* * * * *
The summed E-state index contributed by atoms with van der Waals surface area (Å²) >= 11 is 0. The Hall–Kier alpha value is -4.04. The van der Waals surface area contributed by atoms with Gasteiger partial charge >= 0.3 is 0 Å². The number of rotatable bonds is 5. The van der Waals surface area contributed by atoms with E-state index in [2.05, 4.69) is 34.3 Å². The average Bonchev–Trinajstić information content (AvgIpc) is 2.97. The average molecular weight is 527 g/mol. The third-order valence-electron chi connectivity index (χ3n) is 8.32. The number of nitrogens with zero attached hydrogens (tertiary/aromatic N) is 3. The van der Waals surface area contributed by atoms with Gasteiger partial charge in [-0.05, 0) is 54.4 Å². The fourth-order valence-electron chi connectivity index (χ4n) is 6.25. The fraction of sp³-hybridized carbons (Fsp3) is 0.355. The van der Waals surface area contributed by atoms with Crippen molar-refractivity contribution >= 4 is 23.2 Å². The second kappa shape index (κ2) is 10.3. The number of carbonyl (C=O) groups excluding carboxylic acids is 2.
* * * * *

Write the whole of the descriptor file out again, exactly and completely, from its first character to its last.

The summed E-state index contributed by atoms with van der Waals surface area (Å²) >= 11 is 0. The Hall–Kier alpha value is -4.04. The van der Waals surface area contributed by atoms with Gasteiger partial charge >= 0.3 is 0 Å². The number of rotatable bonds is 5. The van der Waals surface area contributed by atoms with E-state index in [2.05, 4.69) is 34.3 Å². The average Bonchev–Trinajstić information content (AvgIpc) is 2.97. The average molecular weight is 527 g/mol. The third-order valence-electron chi connectivity index (χ3n) is 8.32. The number of nitrogens with zero attached hydrogens (tertiary/aromatic N) is 3. The van der Waals surface area contributed by atoms with Gasteiger partial charge in [-0.05, 0) is 54.4 Å². The fourth-order valence-electron chi connectivity index (χ4n) is 6.25. The fraction of sp³-hybridized carbons (Fsp3) is 0.355. The van der Waals surface area contributed by atoms with Crippen molar-refractivity contribution >= 4 is 23.2 Å². The second kappa shape index (κ2) is 10.3. The number of carbonyl (C=O) groups excluding carboxylic acids is 2.